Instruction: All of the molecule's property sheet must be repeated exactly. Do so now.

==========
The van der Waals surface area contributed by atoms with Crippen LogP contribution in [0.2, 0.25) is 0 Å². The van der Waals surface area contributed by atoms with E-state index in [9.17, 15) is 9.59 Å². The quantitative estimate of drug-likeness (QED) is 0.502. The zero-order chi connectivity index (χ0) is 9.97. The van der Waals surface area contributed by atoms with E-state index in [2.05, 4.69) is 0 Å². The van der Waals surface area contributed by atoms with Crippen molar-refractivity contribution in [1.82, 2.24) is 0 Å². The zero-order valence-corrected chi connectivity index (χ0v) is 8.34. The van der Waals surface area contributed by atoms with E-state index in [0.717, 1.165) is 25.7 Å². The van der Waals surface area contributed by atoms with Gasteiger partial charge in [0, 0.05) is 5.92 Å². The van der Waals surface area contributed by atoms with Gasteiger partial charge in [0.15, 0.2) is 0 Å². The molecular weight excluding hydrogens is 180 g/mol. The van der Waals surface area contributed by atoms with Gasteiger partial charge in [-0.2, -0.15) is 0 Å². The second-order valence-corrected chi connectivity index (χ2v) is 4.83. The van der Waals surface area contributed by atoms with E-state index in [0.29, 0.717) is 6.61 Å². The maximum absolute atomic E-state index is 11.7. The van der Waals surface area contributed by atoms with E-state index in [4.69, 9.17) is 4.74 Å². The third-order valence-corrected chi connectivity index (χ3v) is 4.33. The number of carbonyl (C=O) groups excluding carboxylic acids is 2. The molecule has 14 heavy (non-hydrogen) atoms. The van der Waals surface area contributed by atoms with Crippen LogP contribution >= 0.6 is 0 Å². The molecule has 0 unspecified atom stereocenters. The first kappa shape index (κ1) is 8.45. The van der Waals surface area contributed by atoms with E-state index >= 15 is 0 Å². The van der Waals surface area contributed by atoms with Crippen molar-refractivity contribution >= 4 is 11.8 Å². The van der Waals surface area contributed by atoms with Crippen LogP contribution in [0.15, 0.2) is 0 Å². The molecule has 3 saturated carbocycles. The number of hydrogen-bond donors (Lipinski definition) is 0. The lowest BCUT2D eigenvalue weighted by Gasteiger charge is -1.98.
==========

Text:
The van der Waals surface area contributed by atoms with Crippen LogP contribution in [0.2, 0.25) is 0 Å². The van der Waals surface area contributed by atoms with E-state index in [9.17, 15) is 9.59 Å². The quantitative estimate of drug-likeness (QED) is 0.502. The zero-order chi connectivity index (χ0) is 9.97. The van der Waals surface area contributed by atoms with E-state index in [2.05, 4.69) is 0 Å². The van der Waals surface area contributed by atoms with Crippen molar-refractivity contribution in [1.82, 2.24) is 0 Å². The zero-order valence-corrected chi connectivity index (χ0v) is 8.34. The van der Waals surface area contributed by atoms with E-state index in [0.717, 1.165) is 25.7 Å². The van der Waals surface area contributed by atoms with Gasteiger partial charge in [0, 0.05) is 5.92 Å². The van der Waals surface area contributed by atoms with Gasteiger partial charge in [0.15, 0.2) is 0 Å². The molecular weight excluding hydrogens is 180 g/mol. The van der Waals surface area contributed by atoms with Gasteiger partial charge in [-0.2, -0.15) is 0 Å². The second-order valence-corrected chi connectivity index (χ2v) is 4.83. The van der Waals surface area contributed by atoms with E-state index in [0.29, 0.717) is 6.61 Å². The maximum absolute atomic E-state index is 11.7. The van der Waals surface area contributed by atoms with E-state index in [4.69, 9.17) is 4.74 Å². The third-order valence-corrected chi connectivity index (χ3v) is 4.33. The number of carbonyl (C=O) groups excluding carboxylic acids is 2. The molecule has 14 heavy (non-hydrogen) atoms. The van der Waals surface area contributed by atoms with Crippen LogP contribution >= 0.6 is 0 Å². The molecule has 0 unspecified atom stereocenters. The first kappa shape index (κ1) is 8.45. The van der Waals surface area contributed by atoms with E-state index >= 15 is 0 Å². The van der Waals surface area contributed by atoms with Crippen molar-refractivity contribution >= 4 is 11.8 Å². The van der Waals surface area contributed by atoms with Crippen LogP contribution in [0.15, 0.2) is 0 Å². The molecule has 3 saturated carbocycles. The number of hydrogen-bond donors (Lipinski definition) is 0. The lowest BCUT2D eigenvalue weighted by Gasteiger charge is -1.98.